Amid coronavirus lockdown, soup kitchens, food pantries keep calm and carry on

Pope Francis Center is usually full of staff, volunteer and guests every day. However, now along with other soup kitchens and food pantries in the area, they’ve had to adapt to the ever-changing coronavirus crisis and have limited workers while finding new, safe ways to serve the poor and homeless in SE Michigan. (Photo courtesy of Detroit Catholic)

Nonprofits serving Detroit's homeless transition to carry-out dining, but plead for help as pandemic sweeps state

DETROIT  As the coronavirus situation continues to evolve in Michigan, soup kitchens and food pantries are facing lots of uncertainty about what will come next. 

However, one thing is certain: their guests need them, and many say they will continue to serve food to those in need for as long as possible. 

Although some soup kitchens have had to close down, others such as the Pope Francis Center, St. Leo’s Soup Kitchen and St. Christine’s Christian Services remain open, but with new sanitation procedures and processes for serving their guests meals. 

“This week, given the new concerns, we are doing carry-out meals only, which we normally don’t do,” said Larmender Davis, executive director of St. Leo’s, near Grand River and Warren in Detroit. “We are trying our best to make sure that people who depend on us for maybe their only meal of the day are at least able to have one hot meal.”

A worker at the Pope Francis Center tents continues to help serve those in need while taking the proper sanitary and social-distancing precautions. (Photo by Valaurian Waller | Detroit Catholic)

The carryout model is also the new norm for St. Christine’s on the city’s west side and All Saints Soup Kitchen in southwest Detroit. The Pope Francis Center, located next door to SS. Peter and Paul (Jesuit) Parish downtown, is taking similar precautions but has moved its operation entirely outdoors, setting up tents and stations serving hot coffee, juice and milk, in addition to hot meals.

Executive director Fr. Tim McCabe, SJ, said the center also has set up sanitation stations and portable toilets, but has had to shut down other services including showers, laundry and rotating free clinics such as dentistry and legal services. 

As businesses, nonprofits and families across the state practice “social distancing,” charities and programs offered to the poor have had to cut back on some services in an effort to keep clients, staff and volunteers safe, Fr. McCabe said.

However, some uncertainty remains. For one, the changing weather means the outdoor services provided by the Pope Francis Center could become more complicated. A longer-term, and more pressing concern is that donations could dry up as need rises if economic stability is affected by the length of the quarantine.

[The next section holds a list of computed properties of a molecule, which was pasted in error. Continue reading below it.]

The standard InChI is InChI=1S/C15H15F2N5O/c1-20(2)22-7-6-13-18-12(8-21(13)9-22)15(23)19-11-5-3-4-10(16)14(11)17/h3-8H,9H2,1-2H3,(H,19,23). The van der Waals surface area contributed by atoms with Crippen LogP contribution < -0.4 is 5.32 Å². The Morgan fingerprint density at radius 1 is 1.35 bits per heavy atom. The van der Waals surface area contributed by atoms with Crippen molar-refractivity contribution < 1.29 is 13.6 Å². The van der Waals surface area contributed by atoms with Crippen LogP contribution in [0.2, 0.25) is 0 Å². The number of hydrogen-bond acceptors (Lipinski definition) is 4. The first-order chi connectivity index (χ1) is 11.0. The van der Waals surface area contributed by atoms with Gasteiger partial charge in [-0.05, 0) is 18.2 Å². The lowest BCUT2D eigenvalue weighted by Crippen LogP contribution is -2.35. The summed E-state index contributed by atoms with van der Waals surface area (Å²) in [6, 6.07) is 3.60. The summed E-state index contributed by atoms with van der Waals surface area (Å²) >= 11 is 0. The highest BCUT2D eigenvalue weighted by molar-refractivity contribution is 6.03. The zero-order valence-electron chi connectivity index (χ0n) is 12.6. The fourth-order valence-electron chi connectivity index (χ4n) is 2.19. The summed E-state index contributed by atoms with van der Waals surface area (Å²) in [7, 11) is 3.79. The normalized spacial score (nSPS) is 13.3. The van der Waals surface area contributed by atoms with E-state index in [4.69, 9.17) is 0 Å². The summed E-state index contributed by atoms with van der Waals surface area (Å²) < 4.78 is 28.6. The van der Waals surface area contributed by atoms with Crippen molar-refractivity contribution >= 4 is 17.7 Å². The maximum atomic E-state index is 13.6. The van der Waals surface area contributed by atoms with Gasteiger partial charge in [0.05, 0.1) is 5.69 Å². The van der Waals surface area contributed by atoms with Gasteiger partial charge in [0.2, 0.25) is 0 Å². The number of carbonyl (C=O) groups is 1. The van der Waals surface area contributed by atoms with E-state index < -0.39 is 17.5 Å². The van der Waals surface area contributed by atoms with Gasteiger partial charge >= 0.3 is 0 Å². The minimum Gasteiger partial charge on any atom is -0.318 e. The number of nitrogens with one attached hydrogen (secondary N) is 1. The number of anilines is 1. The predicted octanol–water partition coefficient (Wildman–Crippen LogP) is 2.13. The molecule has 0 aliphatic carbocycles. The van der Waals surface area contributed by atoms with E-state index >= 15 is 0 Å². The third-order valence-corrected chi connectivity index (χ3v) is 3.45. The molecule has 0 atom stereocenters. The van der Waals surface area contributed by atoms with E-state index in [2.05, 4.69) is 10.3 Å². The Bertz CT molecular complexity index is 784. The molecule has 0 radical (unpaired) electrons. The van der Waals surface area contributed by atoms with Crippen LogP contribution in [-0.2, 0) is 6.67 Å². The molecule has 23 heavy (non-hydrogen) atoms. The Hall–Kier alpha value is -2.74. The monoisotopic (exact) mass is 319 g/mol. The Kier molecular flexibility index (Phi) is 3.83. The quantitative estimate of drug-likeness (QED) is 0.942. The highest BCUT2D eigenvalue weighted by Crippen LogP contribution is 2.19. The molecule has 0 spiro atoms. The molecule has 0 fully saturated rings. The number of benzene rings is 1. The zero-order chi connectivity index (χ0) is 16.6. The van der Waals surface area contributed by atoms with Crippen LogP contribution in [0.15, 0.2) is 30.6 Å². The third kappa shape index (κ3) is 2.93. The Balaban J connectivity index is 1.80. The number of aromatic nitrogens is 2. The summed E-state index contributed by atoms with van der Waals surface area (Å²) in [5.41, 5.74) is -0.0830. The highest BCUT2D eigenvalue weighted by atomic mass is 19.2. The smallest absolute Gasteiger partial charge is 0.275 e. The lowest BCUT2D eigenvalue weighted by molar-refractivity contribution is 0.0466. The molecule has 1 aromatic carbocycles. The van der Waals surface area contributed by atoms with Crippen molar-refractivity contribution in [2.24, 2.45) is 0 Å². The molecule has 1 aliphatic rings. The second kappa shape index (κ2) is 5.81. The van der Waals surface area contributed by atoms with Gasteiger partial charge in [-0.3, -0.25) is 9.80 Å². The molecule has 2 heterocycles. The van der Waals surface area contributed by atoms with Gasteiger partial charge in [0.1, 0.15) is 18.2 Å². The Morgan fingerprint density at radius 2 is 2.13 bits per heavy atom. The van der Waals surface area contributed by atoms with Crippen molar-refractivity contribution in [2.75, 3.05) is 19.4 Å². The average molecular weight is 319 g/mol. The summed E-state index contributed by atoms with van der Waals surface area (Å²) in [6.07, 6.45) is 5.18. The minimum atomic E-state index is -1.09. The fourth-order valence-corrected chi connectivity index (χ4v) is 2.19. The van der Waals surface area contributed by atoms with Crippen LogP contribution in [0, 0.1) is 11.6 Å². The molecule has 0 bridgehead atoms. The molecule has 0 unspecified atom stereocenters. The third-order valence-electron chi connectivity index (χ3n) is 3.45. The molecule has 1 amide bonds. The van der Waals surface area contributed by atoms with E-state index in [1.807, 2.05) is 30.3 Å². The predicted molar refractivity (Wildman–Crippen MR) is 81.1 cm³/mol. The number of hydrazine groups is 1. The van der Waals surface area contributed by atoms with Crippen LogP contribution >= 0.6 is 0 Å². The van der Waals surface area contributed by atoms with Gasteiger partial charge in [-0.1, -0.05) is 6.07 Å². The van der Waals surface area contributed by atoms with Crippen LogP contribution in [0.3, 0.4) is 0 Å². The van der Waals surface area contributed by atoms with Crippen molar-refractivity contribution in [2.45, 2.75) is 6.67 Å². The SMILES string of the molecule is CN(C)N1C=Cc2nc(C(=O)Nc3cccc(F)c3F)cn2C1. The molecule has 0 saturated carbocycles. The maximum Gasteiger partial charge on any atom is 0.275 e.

“The issue really is that, as the economic downturn happens, we are going to see fewer donations, and we will see a higher number of people experiencing homelessness as people lose their jobs, lose their income and then lose their homes,” Fr. McCabe said. “We are bracing for numbers to go up, and we have to find a way for people to get their basic human needs met.”

Fr. McCabe said the Pope Francis Center already has seen an increase in the number of guests in the last 10 days, especially as families with children have found themselves in need of meals that were once provided at schools.

Meanwhile, St. Leo’s is seeing fewer guests, and Davis is concerned this might be because people are unaware the soup kitchen is still open, just operating differently. 

Pope Francis Center already has seen an increase in the number of guests in the last 10 days, especially as families with children have found themselves in need of meals that were once provided at schools. (Photo by Valaurian Waller | Detroit Catholic)

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“I am really concerned because some of our guests are homeless, some are living in homes without electricity and water and without the means to go out and purchase food,” Davis said. “I am very, very concerned because I know a lot of soup kitchens have already closed down, and we are one of the few that are trying to weather the storm.”

Even if some guests are able to acquire food elsewhere, they might not have the means to cook or access to water, Davis said. 

But as much as St. Leo’s guests need to eat, the soup kitchen also has a responsibility to keep guests, staff and volunteers safe.

“I think this pandemic is just highlighting the needs and our gaps in services and resources,” Davis said. “These needs are every day, and you don’t really hear about them. We are doing the best we can during this pandemic, but when it’s not a pandemic, we still need donations and volunteers and things to keep the soup kitchen running because there is a population out there that still exists that does not have access to healthy, hot meals.”

Nevertheless, Fr. McCabe said he is inspired by the resilience of the people who frequent the center, and their optimism despite the gloomy situation. 

“The thing that I am overly amazed at with the folks that are homeless is how resilient they are and how willing they are to accept whatever restrictions we put out there,” Fr. McCabe said. “It’s cold out in the morning, and they have to just stand out there in the cold and eat their meals, and they are just so accommodating and so grateful.”

Soup kitchens and food pantries open during coronavirus quarantine

These centers are working in compliance with the regulations placed by both the state of Michigan and the Archdiocese of Detroit. Meals and food boxes are carry-out only.